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Do’s, Don’t and other resources for boosting your sleep and mental well-being

Guest article from Wellnesscentral.info

You know the feeling: As soon as your head hits the pillow, your mind starts racing. You toss and turn for hours before suddenly realizing you only got a few hours of broken sleep. If you’re a parent, chances are you’re familiar with this sort of scenario — particularly if you are a parent who is struggling to cope with anxiety. The thing is, you need to break the cycle of poor sleep to manage anxiety and your general mental health. Here’s how to start.

Don’t Let Anxiety Keep You From Getting Good Sleep

If you’re a parent living with anxiety, constant worries and fears could be interfering with how well you sleep. To improve your quality of sleep, you may need to address your anxiety first.

  • Talk about your anxieties with others who will understand you to feel a sense of relief. 
  • Take steps to put fears to rest. For instance, invest in a quality home security system.
  • Know that feeling anxious is common for parents, but there are ways to address yours.
  • If you feel especially anxious while laying in bed, try getting more exercise and self-care.

Don’t Overlook the Importance of Taking Time for You

If you’re having issues with sleep, you really should be prioritizing your self-care. Self-care during the day can set you up for more relaxing nights.

  • Focusing on self-care could mean keeping a consistent routine or moving more.
  • Staying physically active is actually a good way to destress and improve your sleep.
  • Understand that self-care can be basic, like drinking more water or eating healthy.
  • If you’re a busy parent, staying organized and practicing self-compassion count!

Do Discuss Sleep and Mental Health With Your Doctors

Sometimes you need a little help to manage your mental health and get the sleep you need, and you shouldn’t be ashamed of this. Sleep is too important not to reach out for help when needed.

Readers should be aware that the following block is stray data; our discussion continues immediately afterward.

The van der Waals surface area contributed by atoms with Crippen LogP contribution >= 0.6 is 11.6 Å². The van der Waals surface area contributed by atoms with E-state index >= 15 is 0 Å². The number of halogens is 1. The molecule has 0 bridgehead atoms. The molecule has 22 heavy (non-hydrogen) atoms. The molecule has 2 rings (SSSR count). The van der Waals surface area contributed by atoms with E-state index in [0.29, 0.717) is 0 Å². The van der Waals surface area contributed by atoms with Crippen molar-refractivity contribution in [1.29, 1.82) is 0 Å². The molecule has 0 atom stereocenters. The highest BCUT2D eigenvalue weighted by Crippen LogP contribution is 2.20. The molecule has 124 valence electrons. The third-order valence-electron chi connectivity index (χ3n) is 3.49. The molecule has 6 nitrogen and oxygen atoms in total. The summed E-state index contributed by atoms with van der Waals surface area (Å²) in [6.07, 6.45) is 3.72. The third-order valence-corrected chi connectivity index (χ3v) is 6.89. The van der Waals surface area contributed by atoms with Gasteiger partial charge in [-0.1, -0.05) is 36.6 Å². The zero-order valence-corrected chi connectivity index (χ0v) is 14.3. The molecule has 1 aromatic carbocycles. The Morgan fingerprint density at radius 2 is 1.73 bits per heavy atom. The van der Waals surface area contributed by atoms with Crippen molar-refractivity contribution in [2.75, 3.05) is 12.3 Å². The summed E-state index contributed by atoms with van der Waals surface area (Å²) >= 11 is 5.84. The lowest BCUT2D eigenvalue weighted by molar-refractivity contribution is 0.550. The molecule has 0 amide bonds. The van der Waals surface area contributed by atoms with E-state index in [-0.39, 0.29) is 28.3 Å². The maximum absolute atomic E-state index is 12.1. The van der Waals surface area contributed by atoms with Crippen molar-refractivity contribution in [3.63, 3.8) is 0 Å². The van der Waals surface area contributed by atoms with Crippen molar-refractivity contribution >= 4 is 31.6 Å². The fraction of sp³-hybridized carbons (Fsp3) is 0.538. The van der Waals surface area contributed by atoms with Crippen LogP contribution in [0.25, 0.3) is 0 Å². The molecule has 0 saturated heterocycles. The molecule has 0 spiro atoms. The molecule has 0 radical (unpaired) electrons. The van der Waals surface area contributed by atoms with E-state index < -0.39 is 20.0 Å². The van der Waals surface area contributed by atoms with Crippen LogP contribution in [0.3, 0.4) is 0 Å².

• Some indicators that you may have a sleep disorder include oversleeping and snoring.
  • Keeping a sleep journal may make it easier to talk to health providers about your issues.
  • Your doctor may recommend a sleep study or counseling to address your concerns.
  • If you struggle with anxiety, routine counseling can also help you manage mental health.

Finding simple ways to take better care of yourself can do wonders for your sleep. When you get better sleep, you are likely to feel better and have an easier time coping with feelings of anxiety. Look for tactics to soothe your anxiety at home, make self-care a top priority, and be sure to talk with your healthcare providers about your sleep and mental health concerns.

Photo Credit: Pexels

ANXIETY

Time to get help

Having a full on panic attack and feeling like I needed to be sectioned made me seek help from the doctor. Prior to this I had never asked for help as I thought I would be laughed at. But this panic attack had scared me and I realised I was not going to get better without some help. I went to the doctors on my own as I wasn’t sure I wanted anyone else to hear what I had going on in my own head (like the feelings of ‘I need to be sectioned’). The doctor was brilliant and really listened to me (I know they don’t always listen, but normally with mental health they are brilliant). The doctor said that she would refer me for some Cognitive Behaviour Therapy (CBT). I was happy to be referred, but she said there would be at least a three month wait. That was a shock, as I needed help then not in three months. I couldn’t imagine how much worse I would be in three months time. So I explained that I could not wait, and she said she would prescribe me some Propranolol. She said I was only to take it if I was going to be doing something where I would get anxious.

I was nervous to take the tablets, as I didn’t know what to expect and I had never expected I would end up on tablets for my mental health.

But that next week we were off to Centre Parcs, and my husband was going to be driving up later as he was working. So me and the girls were going with my Mum. I got up and had some breakfast and took the Propranolol one hour before my Mum was due to pick us up. I felt very nervous about the journey (its only an hour away but a long way for me not knowing where the nearest toilet was). I also felt nervous about taking the tablets. I was on the toilet most of the time waiting for Mum as my anxiety was causing me to need it.

By the time my Mum came I was not feeling good at all. My heart was beating so fast. I believed the tablets were causing me to get worse. I felt like my heart was going to come out of my chest it was beating so fast. The journey was horrendous and we had to keep stopping so my Mum could calm me down. The tablets had made me so much worse.

I never took the Propranolol again!